Sex without love was also the norm for Georgiana Cavendish, 18th century socialite and chosen wife of the Duke of Devonshire, whose semi-interesting story is told in Saul Dibb’s semi-interesting The Duchess. At its opening shot of Keira Knightley’s back, ringlets bouncing and ornate train dragging along a perfectly manicured lawn, you can’t help but think you’ve seen this period piece before. Nearly two hours later, you’ll feel like you’ve been sitting for three, and with that first instinct pretty much confirmed.
The most compelling aspect of The Duchess isn’t that the royal couple becomes a triple, nor that Georgiana (Knightley) was pressured by society and even her own mother (Charlotte Rampling) to—and this may come as a shock—put on a happy face and perform her wifely duties despite her loveless marriage. More intriguing is Georgiana’s fashion-plate reputation and general popularity despite her husband’s preference for the company of other women or even his dogs; as one character puts it, “The Duke must be the only man in England not in love with his wife.” Georgiana was the people’s princess and pop icon two centuries before Lady Di came along—from the Duchess’ own bloodline, Diana Spencer being a distant niece.
Screenwriters Dibb, Jeffrey Hatcher, and Anders Thomas Jensen (working from Amanda Foreman’s biography of the duchess) also inject parallels to the current election into the story, as Georgiana uses her celebrity to promote the Whig party and its leaders bellowing about change. The film, against all reason, actually perks up when politics are discussed, proving that its characters are thinking beings and not just models for flouncewear. (But wigs and hats, unfortunately, are given more prominence here than Whigs, with Knightley’s getting increasingly absurd, from merely hyper-inflated poofs to bizarre Afro-like wedges and, always, towering headgear.)
The source of Georgiana’s misery is Ralph Fiennes, whose Duke William is socially awkward and monosyllabic, sealing his marriage negotiations with the teenager’s mother with a wan, “So be it, then.” The Duke’s sole motivation for marrying was to produce a male heir, and despite Georgiana’s beauty, their sex life is mechanical, their romance nonexistent. When G, as William calls her, fails to immediately produce a son, things go from civil to resentful. Among other humiliations, William saddles Georgiana with a daughter from a previous liaison so she can “practice her mothering skills,” and he later starts an affair with her best friend, Bess (Hayley Atwell), who had moved in with them—and never left.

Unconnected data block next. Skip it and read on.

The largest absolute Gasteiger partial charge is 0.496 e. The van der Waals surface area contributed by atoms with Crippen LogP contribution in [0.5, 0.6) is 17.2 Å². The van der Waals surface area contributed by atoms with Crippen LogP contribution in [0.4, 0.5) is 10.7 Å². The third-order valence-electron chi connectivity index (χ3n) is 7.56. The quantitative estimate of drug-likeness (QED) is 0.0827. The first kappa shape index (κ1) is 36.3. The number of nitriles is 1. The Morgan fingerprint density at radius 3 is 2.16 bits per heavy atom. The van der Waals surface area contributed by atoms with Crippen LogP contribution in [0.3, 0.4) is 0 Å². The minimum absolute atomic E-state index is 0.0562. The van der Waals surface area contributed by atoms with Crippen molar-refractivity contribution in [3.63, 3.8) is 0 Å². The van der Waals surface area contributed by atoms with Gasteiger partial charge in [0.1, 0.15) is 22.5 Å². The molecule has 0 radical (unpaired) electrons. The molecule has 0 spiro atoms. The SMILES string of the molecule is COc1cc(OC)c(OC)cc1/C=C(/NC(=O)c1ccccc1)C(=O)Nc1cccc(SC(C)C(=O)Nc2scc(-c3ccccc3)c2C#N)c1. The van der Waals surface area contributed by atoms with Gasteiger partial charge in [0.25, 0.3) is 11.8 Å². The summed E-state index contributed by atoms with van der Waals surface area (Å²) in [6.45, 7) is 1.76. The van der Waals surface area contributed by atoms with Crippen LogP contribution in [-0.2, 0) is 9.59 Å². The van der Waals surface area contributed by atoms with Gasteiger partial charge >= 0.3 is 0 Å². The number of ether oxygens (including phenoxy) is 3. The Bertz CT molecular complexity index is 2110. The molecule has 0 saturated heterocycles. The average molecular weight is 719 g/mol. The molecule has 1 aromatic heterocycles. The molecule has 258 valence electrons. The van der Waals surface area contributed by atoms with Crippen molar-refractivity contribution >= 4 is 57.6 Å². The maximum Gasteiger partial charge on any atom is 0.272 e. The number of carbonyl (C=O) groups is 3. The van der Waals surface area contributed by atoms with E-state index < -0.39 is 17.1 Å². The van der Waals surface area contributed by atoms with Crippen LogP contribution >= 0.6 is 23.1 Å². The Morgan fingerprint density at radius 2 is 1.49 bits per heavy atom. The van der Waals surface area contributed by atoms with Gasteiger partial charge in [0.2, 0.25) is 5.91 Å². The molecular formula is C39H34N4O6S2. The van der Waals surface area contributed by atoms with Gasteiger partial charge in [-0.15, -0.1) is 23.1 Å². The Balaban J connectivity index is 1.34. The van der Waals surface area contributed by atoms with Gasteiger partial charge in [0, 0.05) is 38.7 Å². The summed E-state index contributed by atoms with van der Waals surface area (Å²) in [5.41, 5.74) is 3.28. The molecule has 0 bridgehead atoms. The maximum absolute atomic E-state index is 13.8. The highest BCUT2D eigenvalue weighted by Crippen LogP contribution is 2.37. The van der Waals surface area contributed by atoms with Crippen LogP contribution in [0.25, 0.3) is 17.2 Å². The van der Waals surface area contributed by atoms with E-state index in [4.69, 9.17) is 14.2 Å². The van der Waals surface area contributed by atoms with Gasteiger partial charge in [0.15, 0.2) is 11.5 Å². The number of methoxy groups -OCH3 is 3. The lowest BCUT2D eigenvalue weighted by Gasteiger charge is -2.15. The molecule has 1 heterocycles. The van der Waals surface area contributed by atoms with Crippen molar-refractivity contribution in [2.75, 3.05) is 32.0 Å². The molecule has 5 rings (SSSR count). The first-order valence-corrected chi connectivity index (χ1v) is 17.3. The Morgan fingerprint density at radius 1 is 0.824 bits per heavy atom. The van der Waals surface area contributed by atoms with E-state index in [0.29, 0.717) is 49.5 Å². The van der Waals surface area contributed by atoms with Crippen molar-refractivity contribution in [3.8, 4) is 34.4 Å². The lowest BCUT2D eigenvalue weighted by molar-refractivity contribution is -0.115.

Though The Duchess’ pace is slow, its acting is as good as can be expected, and better in Knightley’s case: Finally, she does more here than look aristocratic, with moments of Natalie Portman–esque impishness as well as nuanced expressions of heartbreak. Fiennes’ casting is atypical and he’s thorough as a bore. Yet, well, his character’s a bore. After a while, William becomes truly hateful, and the trouble is that Georgiana, no matter how depressing her straits may be, becomes hard to sympathize with, too, seeming to get dumber as the years go on instead of learning how to play the game. Blame the hats and rent Atonement.